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    • U.S. Court of Appeals — Ninth Circuit
    • August 18, 2008
    ...no significant environmental impact, remand for preparation of an EA is likewise the proper [538 F.3d 1179] remedy. See Jones v. Gordon, 792 F.2d 821, 828-29 (9th Cir.1986) (remanding where agency failed to prepare any NEPA document before issuing permit). And where an agency determines tha......
  • Friends of the Earth v. Hintz, No. 84-4176
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    • United States Courts of Appeals. United States Court of Appeals (9th Circuit)
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    ...permit the effect of mitigation measures to be considered in determining whether preparation of an EIS is necessary. Jones v. Gordon, 792 F.2d 821, 829 (9th Cir.1986); Friends of Endangered Species, Inc. v. Jantzen, 760 F.2d at In its EA issued December 21, 1982, the Corps determined that w......
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    ...federal action and the federal agency involved must conduct an EA and possibly an EIS before granting it.” Id. (citing Jones v. Gordon, 792 F.2d 821, 827–29 (9th Cir.1986); Port of Astoria v. Hodel, 595 F.2d 467, 478–79 (9th Cir.1979)). For this reason, the court held “that the issuance of ......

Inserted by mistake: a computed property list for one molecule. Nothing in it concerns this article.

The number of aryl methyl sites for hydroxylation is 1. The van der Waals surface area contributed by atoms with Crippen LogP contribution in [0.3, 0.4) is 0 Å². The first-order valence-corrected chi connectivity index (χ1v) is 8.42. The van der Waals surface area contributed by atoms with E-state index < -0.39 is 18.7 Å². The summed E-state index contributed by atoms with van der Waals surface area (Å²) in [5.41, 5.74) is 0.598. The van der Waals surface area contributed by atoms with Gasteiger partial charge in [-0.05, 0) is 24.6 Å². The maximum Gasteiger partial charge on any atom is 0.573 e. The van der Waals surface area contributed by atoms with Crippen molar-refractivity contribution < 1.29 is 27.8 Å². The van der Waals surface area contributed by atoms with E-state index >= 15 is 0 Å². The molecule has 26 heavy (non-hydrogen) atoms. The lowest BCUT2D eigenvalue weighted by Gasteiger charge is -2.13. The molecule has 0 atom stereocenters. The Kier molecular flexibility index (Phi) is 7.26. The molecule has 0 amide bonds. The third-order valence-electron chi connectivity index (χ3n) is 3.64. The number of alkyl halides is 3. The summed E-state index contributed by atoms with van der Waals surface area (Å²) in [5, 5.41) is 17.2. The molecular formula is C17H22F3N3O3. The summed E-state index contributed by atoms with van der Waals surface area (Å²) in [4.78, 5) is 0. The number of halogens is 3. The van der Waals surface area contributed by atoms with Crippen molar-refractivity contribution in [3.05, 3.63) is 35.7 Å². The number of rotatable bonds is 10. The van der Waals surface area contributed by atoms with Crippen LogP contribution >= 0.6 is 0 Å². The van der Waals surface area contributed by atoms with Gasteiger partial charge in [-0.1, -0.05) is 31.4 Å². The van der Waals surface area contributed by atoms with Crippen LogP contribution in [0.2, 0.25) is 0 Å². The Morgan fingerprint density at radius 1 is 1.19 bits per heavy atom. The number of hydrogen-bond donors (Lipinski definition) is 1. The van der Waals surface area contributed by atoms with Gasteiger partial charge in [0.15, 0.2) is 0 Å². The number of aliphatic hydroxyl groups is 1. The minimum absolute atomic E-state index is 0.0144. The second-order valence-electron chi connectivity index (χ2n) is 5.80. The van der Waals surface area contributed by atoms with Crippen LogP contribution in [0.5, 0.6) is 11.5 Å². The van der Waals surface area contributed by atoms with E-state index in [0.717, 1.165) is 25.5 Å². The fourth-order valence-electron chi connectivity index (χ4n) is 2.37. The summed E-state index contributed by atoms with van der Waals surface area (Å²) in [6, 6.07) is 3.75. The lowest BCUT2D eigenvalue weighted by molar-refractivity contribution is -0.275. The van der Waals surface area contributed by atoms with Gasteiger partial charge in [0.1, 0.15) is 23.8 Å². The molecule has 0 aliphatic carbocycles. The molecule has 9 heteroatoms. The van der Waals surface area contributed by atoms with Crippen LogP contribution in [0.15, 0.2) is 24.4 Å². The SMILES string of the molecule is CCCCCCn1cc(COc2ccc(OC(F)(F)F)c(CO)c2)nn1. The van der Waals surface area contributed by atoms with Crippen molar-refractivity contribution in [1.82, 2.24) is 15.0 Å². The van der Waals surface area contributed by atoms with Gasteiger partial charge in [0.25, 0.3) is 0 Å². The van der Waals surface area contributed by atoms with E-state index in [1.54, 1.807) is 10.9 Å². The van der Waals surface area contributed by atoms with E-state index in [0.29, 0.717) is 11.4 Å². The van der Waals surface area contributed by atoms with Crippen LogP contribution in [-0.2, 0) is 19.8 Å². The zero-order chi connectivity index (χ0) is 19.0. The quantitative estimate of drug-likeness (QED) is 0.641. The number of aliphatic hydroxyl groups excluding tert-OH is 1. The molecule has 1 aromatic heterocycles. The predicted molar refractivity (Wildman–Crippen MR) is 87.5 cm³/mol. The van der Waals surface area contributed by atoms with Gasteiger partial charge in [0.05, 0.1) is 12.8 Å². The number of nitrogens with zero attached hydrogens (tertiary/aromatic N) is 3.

• Westlands Water Dist. v. US Dept. of Interior, No. CV-F-93-5327 OWW SSH.
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    • United States District Courts. 9th Circuit. United States District Courts. 9th Circuit. Eastern District of California
    • March 3, 1994
    ...there is an "irreconcilable and fundamental" statutory conflict, no environmental impact statement is required. Id.; Jones v. Gordon, 792 F.2d 821 (9th Cir.1986). The existence of an irreconcilable and fundamental conflict gives rise to a potential exemption from the requirement for the pre......
  • Request a trial to view additional results
77 cases
  • Center for Biological Diversity v. Nhtsa, No. 06-71891.
    • United States
    • U.S. Court of Appeals — Ninth Circuit
    • August 18, 2008
    ...no significant environmental impact, remand for preparation of an EA is likewise the proper [538 F.3d 1179] remedy. See Jones v. Gordon, 792 F.2d 821, 828-29 (9th Cir.1986) (remanding where agency failed to prepare any NEPA document before issuing permit). And where an agency determines tha......
  • Friends of the Earth v. Hintz, No. 84-4176
    • United States
    • United States Courts of Appeals. United States Court of Appeals (9th Circuit)
    • September 12, 1986
    ...permit the effect of mitigation measures to be considered in determining whether preparation of an EIS is necessary. Jones v. Gordon, 792 F.2d 821, 829 (9th Cir.1986); Friends of Endangered Species, Inc. v. Jantzen, 760 F.2d at In its EA issued December 21, 1982, the Corps determined that w......